His face clouds.
Oh, he must have thought he had the answer. “I only wrote it down on the intake form because it specifically asked.”
“What do you think about the nightmares you mentioned?”
“I dunno. In a way, I kind of enjoy them. They’re fun.” My counselor looks alarmed. I stammer, “When I am terrified in my dreams, I suddenly remember it’s a dream and that it’s all in my head. Then I have the power to control what happens. That’s the fun part.”
“I see.” My counselor’s eyebrows push together. He consults the intake form once more. “Does your mother’s drinking bother you?”
“Um, yeah. But that’s not ever going to stop.” I look out the window and memorize the placement of the birds’ nests in the dying alder. I read all the building numbers I can see. I hear the cars in the street below and count the rumbles that grow and fade. Forty-two since I first sat down. My counselor is watching me. He doesn’t know what to say. He is waiting for me to reveal something. I don’t know what to offer, so I tell him about my attempts at meditation. He laughs out loud. I’m just not ready for sitting meditation, he says. I should try to meditate while I’m doing something, like walking. He says my mind isn’t capable of quietness right now.
“People your age often go through times of stress and ambition. It’s completely normal.”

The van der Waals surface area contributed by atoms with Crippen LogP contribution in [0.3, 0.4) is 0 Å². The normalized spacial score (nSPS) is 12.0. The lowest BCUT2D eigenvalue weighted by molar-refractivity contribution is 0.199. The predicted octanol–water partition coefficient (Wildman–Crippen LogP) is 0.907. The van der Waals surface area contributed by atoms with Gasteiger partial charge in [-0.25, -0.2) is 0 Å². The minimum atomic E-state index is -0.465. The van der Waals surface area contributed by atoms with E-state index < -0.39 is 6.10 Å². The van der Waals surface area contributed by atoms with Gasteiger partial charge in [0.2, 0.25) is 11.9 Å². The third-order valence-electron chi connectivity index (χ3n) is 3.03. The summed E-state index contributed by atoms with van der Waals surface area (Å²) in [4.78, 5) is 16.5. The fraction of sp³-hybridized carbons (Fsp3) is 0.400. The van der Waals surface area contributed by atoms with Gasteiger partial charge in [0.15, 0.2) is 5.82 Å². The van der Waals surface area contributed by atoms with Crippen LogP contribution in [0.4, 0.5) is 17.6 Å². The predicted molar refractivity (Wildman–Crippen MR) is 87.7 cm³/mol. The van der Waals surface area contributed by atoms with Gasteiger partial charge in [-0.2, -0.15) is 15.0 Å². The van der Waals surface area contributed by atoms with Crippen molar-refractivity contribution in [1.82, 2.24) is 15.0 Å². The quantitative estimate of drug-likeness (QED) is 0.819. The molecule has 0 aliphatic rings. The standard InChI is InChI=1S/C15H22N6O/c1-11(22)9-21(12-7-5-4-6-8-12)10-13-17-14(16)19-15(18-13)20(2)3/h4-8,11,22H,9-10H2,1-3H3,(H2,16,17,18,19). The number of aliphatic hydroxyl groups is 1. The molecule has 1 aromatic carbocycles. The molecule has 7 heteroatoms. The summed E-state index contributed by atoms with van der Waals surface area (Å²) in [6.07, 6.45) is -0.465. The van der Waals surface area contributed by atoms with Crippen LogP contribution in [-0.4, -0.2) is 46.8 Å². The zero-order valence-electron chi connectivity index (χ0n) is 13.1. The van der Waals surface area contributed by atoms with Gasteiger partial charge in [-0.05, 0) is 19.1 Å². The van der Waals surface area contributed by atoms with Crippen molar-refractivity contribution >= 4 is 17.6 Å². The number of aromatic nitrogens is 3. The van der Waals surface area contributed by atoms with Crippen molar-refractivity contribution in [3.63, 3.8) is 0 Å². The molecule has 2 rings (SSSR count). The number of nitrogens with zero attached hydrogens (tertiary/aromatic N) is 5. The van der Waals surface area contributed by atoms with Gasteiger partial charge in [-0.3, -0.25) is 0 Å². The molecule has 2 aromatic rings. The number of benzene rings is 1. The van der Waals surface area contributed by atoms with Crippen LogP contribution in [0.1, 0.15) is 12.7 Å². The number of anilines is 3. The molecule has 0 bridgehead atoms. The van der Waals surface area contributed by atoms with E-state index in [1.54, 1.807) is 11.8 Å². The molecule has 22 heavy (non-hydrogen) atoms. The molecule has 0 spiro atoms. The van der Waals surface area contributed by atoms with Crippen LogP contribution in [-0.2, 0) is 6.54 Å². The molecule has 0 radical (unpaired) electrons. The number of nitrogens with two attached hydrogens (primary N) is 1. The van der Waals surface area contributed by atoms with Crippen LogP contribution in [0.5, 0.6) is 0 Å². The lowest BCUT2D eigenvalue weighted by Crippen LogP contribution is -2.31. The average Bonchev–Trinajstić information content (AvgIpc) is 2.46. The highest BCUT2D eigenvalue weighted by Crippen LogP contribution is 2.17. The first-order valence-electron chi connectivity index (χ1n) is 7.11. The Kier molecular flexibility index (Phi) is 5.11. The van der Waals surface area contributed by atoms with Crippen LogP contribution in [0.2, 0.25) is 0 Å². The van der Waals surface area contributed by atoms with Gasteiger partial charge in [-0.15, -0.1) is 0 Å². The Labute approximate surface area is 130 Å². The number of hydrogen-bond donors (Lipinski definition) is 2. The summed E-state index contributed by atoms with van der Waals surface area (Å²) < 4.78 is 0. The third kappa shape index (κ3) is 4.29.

“OK,” I say, nod my head and try to look convinced. I don’t want him to feel disappointed. This is why I fake orgasms. I hate to let people down.
We fill out the questionnaires together. The brochures pile up on the table between us. Are you Paranoid? Does Anxiety Disorder Disrupt Your Life? Do You Have ADD? Are You an Alcoholic? Do You Have Obsessive-Compulsive Disorder? Is Depression a Problem for You? My counselor asks me leading questions to determine if I have whichever dysfunctions the surveys diagnose. Nothing is conclusive. I score borderline on every test, except paranoia. I am clearly not paranoid. I am relieved, then my mind clicks. If I were paranoid, then it would mean I could ignore my anxieties. They wouldn’t be real. But, I’m not paranoid, according to the ten questions on the survey.
“You seem to have symptoms from many disorders, but they are really only a problem if they affect how you function in life. You’d know if they were big problems.” I bite my lip and squint my eyes. My counselor twists this hands together, then asks, “Do these symptoms affect how you function in your day-to-day life?”